One of the stranger results of the new CBA is that suddenly teams that cried poor in the past are finding the money to sign players at the deadline. Instead of trading Greinke the Brewers instead have offered him a $100 million contract, and the Padres may try and lock up a couple of their assets long term. The reason for this sudden change in mood is being given as the teams weren’t getting offered what they wanted in prospects so now they want to sign the good players they have.
I can’t stop myself from thinking that this isn’t right. When teams were being offered a few decent prospects with high upside that almost never make it they are fine trading a player, but when offered players with less upside that might not make it they suddenly find the gold at the end of the rainbow. None of this makes a lot of sense to me as where was all this money when the Brewers were on the verge of losing Prince Fielder to free agency. If I was a fan of one of these teams that is now keeping players instead of trading them because they aren’t being offered enough in prospects I would start to wonder about that organization.
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Last season I went to watch the Bowie Baysox before Manny Machado arrived, and therefore wasn’t expecting to see any decent prospects, but one person stood out to me. The first baseman and clean-up hitter for the Baysox was Joe Mahoney, and when his bat made contact with baseball it created a noise seldom heard in the minors. The major league crack of the bat. Not the typical dull thud of wood meeting waded up wet newspaper that is normally heard in the minors, but a true crack. All Joe Mahoney did that day was hit line drives.
The next time I would have the pleasure of watching Mahoney play baseball was in Surprise, Arizona as part of a trip to watch the Arizona Fall League. During the game I witnessed in Surprise Mike Olt continued his assault on AFL pitching with a homer and a couple other extra base hits, but slightly less impressive than Olt’s power display was that of Mahoney who once again hit line drives all over the field.
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What do the following things have in common? A pitch to contact pitcher, a defensive specialist in basketball, and a catch and throw catcher? They are all euphemisms for guys that aren’t very good at what they do. That isn’t saying they aren’t better than the rest of the population of humanity, but when compared to their peers these terms have been made up to make guys who generally aren’t very good sound useful.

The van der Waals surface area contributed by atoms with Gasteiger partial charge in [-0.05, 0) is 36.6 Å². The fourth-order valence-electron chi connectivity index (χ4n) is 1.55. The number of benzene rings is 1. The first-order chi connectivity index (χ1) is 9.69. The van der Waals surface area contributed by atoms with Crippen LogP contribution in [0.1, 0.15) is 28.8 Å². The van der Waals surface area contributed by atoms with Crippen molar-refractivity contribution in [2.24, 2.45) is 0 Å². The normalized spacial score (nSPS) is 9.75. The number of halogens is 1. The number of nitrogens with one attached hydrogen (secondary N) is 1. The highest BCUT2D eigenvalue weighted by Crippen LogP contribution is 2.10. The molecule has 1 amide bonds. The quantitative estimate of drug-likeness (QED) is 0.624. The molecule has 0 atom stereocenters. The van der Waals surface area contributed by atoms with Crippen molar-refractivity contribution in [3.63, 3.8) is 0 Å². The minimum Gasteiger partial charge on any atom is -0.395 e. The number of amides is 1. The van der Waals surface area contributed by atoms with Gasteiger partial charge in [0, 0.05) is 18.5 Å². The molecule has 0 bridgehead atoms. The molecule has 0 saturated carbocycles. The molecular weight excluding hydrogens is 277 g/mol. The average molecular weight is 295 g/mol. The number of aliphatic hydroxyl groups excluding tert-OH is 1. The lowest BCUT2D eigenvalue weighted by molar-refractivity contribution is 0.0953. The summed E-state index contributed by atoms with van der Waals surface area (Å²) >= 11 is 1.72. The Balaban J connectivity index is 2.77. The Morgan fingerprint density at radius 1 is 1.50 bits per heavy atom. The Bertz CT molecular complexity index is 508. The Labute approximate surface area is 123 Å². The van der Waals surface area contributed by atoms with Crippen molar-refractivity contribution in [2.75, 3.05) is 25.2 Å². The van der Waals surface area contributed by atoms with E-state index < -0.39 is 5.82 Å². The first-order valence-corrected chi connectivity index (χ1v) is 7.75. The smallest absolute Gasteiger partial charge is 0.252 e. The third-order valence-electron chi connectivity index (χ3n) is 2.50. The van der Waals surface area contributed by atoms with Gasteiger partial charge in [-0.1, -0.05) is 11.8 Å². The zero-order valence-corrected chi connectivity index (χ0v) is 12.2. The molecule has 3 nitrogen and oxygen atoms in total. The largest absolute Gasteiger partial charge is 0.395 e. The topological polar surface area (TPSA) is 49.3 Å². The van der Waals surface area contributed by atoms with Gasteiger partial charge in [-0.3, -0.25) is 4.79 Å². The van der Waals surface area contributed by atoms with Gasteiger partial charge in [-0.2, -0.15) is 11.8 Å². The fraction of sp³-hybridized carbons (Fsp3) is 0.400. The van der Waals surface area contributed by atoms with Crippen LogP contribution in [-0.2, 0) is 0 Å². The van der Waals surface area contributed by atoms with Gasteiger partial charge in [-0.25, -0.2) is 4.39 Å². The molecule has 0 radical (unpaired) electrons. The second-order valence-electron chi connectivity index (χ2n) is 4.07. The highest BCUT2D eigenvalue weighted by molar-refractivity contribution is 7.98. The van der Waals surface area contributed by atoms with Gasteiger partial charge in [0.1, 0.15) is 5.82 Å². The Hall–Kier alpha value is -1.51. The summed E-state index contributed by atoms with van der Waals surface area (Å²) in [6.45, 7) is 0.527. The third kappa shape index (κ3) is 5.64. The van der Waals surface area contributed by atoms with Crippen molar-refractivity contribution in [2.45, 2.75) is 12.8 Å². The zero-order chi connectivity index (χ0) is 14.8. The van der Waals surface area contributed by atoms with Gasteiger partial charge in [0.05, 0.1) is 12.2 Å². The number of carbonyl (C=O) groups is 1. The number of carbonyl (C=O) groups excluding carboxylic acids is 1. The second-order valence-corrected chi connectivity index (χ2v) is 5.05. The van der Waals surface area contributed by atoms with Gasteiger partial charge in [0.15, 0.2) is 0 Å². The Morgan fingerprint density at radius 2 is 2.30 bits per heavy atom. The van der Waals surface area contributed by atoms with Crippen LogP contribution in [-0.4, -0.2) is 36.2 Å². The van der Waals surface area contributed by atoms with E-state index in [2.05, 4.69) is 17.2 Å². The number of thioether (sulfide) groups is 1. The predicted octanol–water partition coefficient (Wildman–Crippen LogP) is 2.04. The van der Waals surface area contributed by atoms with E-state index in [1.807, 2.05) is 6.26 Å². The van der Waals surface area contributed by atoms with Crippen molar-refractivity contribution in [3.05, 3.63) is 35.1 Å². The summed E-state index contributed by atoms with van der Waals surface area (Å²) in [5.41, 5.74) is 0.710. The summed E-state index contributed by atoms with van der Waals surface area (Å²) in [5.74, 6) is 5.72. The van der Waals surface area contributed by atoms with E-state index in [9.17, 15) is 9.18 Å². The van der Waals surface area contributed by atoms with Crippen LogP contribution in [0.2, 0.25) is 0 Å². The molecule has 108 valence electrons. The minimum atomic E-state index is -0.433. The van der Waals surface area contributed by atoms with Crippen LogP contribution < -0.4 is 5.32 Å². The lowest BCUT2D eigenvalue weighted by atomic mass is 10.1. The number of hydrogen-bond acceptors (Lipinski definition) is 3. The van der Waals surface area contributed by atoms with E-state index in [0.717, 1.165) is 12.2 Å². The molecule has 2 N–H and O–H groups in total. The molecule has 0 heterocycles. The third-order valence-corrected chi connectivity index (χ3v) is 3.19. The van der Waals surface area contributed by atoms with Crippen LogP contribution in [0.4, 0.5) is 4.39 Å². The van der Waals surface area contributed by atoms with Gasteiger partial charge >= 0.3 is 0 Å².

Once again we are having the debate about pitching to contact because Steve McCatty is saying words and some people don’t like those words. In many ways he is right. A few years back there was a book written about the Oakland A’s and how they managed to win ball games despite a lack of funds. Part of that book was about how on offense it is more important to not make outs than anything else. Then reaching base via a walk, a hit, a HBP, or catcher’s interference are all good things, and making an out is always a bad thing. Another part of the book was how the opposite was true. That ground ball outs are just as good as other types of outs when it comes to pitching, and that is why Oakland signed Chad Bradford and used him as their bullpen Ace.
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As the baseball season has progressed to the halfway point one question has continued to bug me, “What is this place?” I have asked myself that question so many times this season watching the Washington Nationals that it is starting to look like it is time to accept that the Nats have arrived, and that place they have arrived to is first place. So far in 2012 the Nats have spent 73 days in first place. In their magical season of 2005 they spent 20 less days in first place. Even if the Nationals can’t maintain that pace and fall out of first before season’s end this looks to be the best season the team has played since moving to Washington.